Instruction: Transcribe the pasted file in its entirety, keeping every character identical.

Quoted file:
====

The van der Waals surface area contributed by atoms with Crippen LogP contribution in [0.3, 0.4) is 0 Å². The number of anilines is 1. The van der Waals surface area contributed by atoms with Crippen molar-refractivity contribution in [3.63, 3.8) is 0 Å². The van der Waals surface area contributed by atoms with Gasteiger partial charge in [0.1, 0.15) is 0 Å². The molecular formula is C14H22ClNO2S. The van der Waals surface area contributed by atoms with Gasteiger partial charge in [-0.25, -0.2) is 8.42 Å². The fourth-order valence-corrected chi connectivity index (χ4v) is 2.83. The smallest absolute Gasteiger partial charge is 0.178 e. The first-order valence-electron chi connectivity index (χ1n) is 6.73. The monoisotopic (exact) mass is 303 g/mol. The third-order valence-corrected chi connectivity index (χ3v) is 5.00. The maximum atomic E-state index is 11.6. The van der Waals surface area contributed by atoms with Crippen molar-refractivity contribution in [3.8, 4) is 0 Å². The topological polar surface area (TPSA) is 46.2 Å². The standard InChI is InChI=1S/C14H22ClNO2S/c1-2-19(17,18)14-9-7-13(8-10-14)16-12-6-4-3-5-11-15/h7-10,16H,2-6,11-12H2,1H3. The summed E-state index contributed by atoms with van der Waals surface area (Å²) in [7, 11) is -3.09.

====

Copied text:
The van der Waals surface area contributed by atoms with Crippen LogP contribution in [0.3, 0.4) is 0 Å². The number of anilines is 1. The van der Waals surface area contributed by atoms with Crippen molar-refractivity contribution in [3.63, 3.8) is 0 Å². The van der Waals surface area contributed by atoms with Gasteiger partial charge in [0.1, 0.15) is 0 Å². The molecular formula is C14H22ClNO2S. The van der Waals surface area contributed by atoms with Gasteiger partial charge in [-0.25, -0.2) is 8.42 Å². The fourth-order valence-corrected chi connectivity index (χ4v) is 2.83. The smallest absolute Gasteiger partial charge is 0.178 e. The first-order valence-electron chi connectivity index (χ1n) is 6.73. The monoisotopic (exact) mass is 303 g/mol. The third-order valence-corrected chi connectivity index (χ3v) is 5.00. The maximum atomic E-state index is 11.6. The van der Waals surface area contributed by atoms with Crippen molar-refractivity contribution in [3.8, 4) is 0 Å². The topological polar surface area (TPSA) is 46.2 Å². The standard InChI is InChI=1S/C14H22ClNO2S/c1-2-19(17,18)14-9-7-13(8-10-14)16-12-6-4-3-5-11-15/h7-10,16H,2-6,11-12H2,1H3. The summed E-state index contributed by atoms with van der Waals surface area (Å²) in [7, 11) is -3.09.